Earlier this year Media Smart released new body image educational resource that achieved the PSHE Association Quality Mark for best practice. We also created a short film starring Dr Ranj and Youth Psychologist - Emma Kenny, to go with the resources.
In the film Dr Ranj, interviews secondary school boys, asking them about any concerns with their physical appearance. It was shocking to hear how self-conscious these boys felt. So many resources and articles have been about girls and body image. But this film highlighted how boys have the same concerns as girls, they just don't talk about it as much.
Dr Ranj becomes the photographer’s model in the film and demonstrates how many images are airbrushed, highlighting how much of what in the media isn’t 100% “real”.
It made me as a mother of two boys question what my children were seeing in their daily lives? How much pressure they are under to look "picture perfect"?
It also made me question whether I was a good role model for them? Was I promoting positive body image? After reading Media Smart’s parent guides, what stood out for me was how impressionable children are from an early age.
One simple piece of advice has made me rethink the way I talk to my children.
“Talk about what your body can do, not what it can look like”
This is now my internal mantra!
In the past, I had been guilty of referring to their appearance and bodies. I’m even guilty of referring to my son as “skinny” and “having no hips”.
(I should add this isn’t something I do now).
My son looked confused and concerned and I quickly realised what a huge parenting fail this was!
I asked other parents if they felt they were good role models and this is what they said…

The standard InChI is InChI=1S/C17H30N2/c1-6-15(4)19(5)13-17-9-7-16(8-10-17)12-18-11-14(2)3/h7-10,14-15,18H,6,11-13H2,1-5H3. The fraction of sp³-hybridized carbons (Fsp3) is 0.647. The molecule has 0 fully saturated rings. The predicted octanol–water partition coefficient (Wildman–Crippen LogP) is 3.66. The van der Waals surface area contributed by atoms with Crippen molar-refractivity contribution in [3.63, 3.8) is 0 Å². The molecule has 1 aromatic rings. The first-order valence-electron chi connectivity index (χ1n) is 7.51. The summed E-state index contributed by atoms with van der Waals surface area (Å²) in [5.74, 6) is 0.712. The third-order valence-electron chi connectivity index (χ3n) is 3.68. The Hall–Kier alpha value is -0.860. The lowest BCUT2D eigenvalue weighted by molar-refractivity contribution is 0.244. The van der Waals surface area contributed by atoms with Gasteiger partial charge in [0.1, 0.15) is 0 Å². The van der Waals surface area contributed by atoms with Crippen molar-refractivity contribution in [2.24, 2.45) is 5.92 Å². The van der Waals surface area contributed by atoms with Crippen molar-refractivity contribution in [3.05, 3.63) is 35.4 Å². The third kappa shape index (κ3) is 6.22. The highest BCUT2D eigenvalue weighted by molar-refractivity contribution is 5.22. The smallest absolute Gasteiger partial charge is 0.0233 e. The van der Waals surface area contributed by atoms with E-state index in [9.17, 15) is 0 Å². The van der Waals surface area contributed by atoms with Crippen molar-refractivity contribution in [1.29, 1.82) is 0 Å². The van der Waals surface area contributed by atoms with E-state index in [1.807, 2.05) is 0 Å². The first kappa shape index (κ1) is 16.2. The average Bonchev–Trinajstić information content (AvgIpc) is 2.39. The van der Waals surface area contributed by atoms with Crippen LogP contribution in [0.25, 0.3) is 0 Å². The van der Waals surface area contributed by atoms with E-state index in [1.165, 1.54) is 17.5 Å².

“I'm massively guilty of talking negatively about myself, (not all the time you understand, just the odd comment!) and my sense of humour is naturally self-deprecating - but I try and catch myself saying things in ear shot of my son as I know it all goes in...Personally, I don't think it's harmful to tell your kids they are beautiful and as long as you make sure it's clear you mean inside and out and explain that beauty takes so many interesting forms etc..” Mum of 7-year-old boy.
“I'm guilty of moaning about my weight in front of my daughter. It's only started recently but as soon as it comes out I feel so terrible, especially since she's started talking about her fat tummy” Mum of 8 and 6-year-old girl.
“My mother was a serial dieter and it really gave me a complex about my weight, conversations about losing weight seemed the norm in my house! I’m careful not to pass these on now!” Mum of 11-year-old girl and 14-year-old boy.
“My husband and I would always talk about our weight and dieting openly. And we started to notice our children asking about their weight which was a massive wake up call for us”. Mum of 2 teenage children.
“A friend of mine’s Dad once called her thunder thighs, she became anorexic at 14 and blamed that one comment”. Mum of 9-year-old girl and 12-year-old boy.
We all have stories, we all remember what it was like being referred to as a child by our size or shape or appearance, and the negative effect it can have on us. There’s still so much more that we must learn about passing on our insecurities and comments to the next generation.
We need to empower children with critical thinking skills to help them navigate the digital world around them. And be better positive body image role models.
Written by Ruth Gilbey